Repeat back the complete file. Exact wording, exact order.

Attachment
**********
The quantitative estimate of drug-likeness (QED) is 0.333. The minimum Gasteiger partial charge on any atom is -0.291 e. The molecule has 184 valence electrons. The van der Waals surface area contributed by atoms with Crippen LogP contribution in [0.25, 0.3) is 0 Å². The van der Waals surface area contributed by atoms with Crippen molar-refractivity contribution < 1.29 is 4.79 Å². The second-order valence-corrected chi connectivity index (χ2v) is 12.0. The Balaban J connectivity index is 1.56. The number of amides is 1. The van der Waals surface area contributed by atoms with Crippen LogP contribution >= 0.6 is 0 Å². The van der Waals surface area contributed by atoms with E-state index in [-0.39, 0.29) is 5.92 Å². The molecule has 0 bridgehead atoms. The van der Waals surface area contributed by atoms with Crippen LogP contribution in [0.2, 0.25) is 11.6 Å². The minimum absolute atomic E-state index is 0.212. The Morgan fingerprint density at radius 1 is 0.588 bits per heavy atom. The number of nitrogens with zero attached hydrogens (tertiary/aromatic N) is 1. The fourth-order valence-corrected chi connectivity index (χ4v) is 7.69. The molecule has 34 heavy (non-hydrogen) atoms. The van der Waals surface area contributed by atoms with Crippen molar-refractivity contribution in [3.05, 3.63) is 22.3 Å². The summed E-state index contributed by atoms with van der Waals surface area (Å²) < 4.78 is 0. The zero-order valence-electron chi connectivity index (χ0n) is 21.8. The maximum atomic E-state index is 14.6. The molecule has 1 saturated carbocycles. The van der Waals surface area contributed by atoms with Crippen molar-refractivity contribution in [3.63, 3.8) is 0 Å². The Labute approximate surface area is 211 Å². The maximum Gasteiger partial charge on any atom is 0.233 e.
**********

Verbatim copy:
The quantitative estimate of drug-likeness (QED) is 0.333. The minimum Gasteiger partial charge on any atom is -0.291 e. The molecule has 184 valence electrons. The van der Waals surface area contributed by atoms with Crippen LogP contribution in [0.25, 0.3) is 0 Å². The van der Waals surface area contributed by atoms with Crippen molar-refractivity contribution < 1.29 is 4.79 Å². The second-order valence-corrected chi connectivity index (χ2v) is 12.0. The Balaban J connectivity index is 1.56. The number of amides is 1. The van der Waals surface area contributed by atoms with Crippen LogP contribution >= 0.6 is 0 Å². The van der Waals surface area contributed by atoms with E-state index in [-0.39, 0.29) is 5.92 Å². The molecule has 0 bridgehead atoms. The van der Waals surface area contributed by atoms with Crippen LogP contribution in [0.2, 0.25) is 11.6 Å². The minimum absolute atomic E-state index is 0.212. The Morgan fingerprint density at radius 1 is 0.588 bits per heavy atom. The number of nitrogens with zero attached hydrogens (tertiary/aromatic N) is 1. The fourth-order valence-corrected chi connectivity index (χ4v) is 7.69. The molecule has 34 heavy (non-hydrogen) atoms. The van der Waals surface area contributed by atoms with Crippen molar-refractivity contribution in [3.05, 3.63) is 22.3 Å². The summed E-state index contributed by atoms with van der Waals surface area (Å²) < 4.78 is 0. The zero-order valence-electron chi connectivity index (χ0n) is 21.8. The maximum atomic E-state index is 14.6. The molecule has 1 saturated carbocycles. The van der Waals surface area contributed by atoms with Crippen molar-refractivity contribution in [3.63, 3.8) is 0 Å². The Labute approximate surface area is 211 Å². The maximum Gasteiger partial charge on any atom is 0.233 e.